Decision tree is a supervised learning algorithm which is used for both classification and regression. As the name goes, it uses a tree-like model of decisions, where each internal node denotes a test on an attribute, each branch represents an outcome of the test, and each leaf node (terminal node) holds a class label.
It consists of a set of rules for dividing large heterogenous population into smaller groups with respect to the target label, the algorithm used for this tree construction is recursive partitioning. It follows top- down approach.
Decision tree Terminology:
- Root node: Represents entire population
- Splitting: Process of dividing sample
- Decision Node: Node splits into further sub nodes
- Leaf / Terminal Node: Last stage of node (output label)
- Pruning: Opposite to splitting (to reduce size of tree)
How is a tree split is done?
Decision tree uses multiple algorithms like Gini index, Entropy, Chi-Square and Information Gain to decide to split a node into sub nodes.
It is used to decide a split of node, depends on purity and information required, less impure node requires less information.
For example, in above picture c is pure node compare to other, so it requires less information for tree splitting, more impure node requires more information. The measure of impurity is called Entropy. The following formula is used to calculate Entropy:
Entropy= -plog2p – qlog2q
Where p and q are the probability of success and failure, if sample is homogenous, then entropy is zero and if sample is equally divided (50% – 50 %), then the entropy is zero.
Gini Index is a metric to measure how often a randomly chosen element would be incorrectly identified. It means an attribute with lower Gini Index should be preferred.
It is an algorithm for statistically calculating the significance between different sub nodes and parent node, it is used for categorical variables.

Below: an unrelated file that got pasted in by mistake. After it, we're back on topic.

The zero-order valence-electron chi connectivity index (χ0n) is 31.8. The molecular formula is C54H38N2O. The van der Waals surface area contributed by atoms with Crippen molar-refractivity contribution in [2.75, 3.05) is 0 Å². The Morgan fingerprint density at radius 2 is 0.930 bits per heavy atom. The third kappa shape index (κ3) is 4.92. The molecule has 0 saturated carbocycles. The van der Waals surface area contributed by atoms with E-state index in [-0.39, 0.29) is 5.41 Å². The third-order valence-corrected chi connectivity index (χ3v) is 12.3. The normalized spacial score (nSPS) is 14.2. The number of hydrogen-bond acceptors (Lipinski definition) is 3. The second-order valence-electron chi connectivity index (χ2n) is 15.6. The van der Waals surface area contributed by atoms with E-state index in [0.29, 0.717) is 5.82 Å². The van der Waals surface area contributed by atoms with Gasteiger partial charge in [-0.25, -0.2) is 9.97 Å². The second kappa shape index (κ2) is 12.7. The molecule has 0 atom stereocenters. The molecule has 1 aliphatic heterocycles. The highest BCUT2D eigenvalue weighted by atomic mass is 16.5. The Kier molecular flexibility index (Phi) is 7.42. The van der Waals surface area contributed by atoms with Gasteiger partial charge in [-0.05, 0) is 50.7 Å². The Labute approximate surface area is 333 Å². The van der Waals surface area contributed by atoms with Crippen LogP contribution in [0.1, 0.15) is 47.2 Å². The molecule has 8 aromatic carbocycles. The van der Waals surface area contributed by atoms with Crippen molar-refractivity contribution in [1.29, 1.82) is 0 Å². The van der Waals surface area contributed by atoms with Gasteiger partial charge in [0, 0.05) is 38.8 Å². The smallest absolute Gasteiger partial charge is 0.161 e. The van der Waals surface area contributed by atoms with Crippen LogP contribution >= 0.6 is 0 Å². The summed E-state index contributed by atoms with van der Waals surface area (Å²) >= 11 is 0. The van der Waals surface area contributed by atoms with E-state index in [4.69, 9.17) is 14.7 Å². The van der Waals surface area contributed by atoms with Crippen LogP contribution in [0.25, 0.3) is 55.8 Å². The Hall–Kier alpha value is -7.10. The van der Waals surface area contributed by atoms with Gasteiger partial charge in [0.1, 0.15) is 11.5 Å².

But, there is no need to bother about all of this in this algorithm as r can handle all this calculation automatically. The above definitions and their explanations are just for the sake of understanding how decision tree works.
In a decision tree, the main disadvantage is overfitting of the tree, which can lead to issues like too many branches, less accurate and unseen samples. To avoid overfitting, we need to follow two approaches here:
- Pre-pruning and
In pre-pruning, it stops the tree construction a bit early. It is preferred not to split a node if its goodness measure is below a threshold value. But it’s difficult to choose an appropriate stopping point. This can be done by providing controls while building the model.
It is used to pass maximum depth of a tree i.e. length of longest path from a root node to leaf node. By passing this parameter, we can stop the growth of the tree.
It is the minimum number of records that must exit in a node to split a node.
It is the minimum number of records that can be present in a terminal node.
In this approach first, we will allow the tree to grow fully and observe the CP (Complexity parameter) value. Next, we prune (cut the tree) with optimal cp value. Complexity parameter is used to control the size of a decision tree.
Now, let’s go to practical demo with CTG (Cardiotocography) data set to predict fetal state class code (N=normal; S=suspect; P=pathologic)
Loading data set
Checking NA values
Checking dependent variable levels and change data types of dependent columns
Building model using rpart ()
rpart. Plot () function is used to plot the tree build by model
Now our model is ready to predict with test data
Here dtree is my model and ctg_test is my test data, check the performance of our model using confusion matrix ()
Now let’s check critical point of tree and pruning techniques
We can see from the graph minimum critical point is at 7 with 0.305 error rate, let’s prune the tree with minimum CP value
We have a function called prune () for pruning the tree
After pruning again, you can check your model accuracy
Happy Machine Learning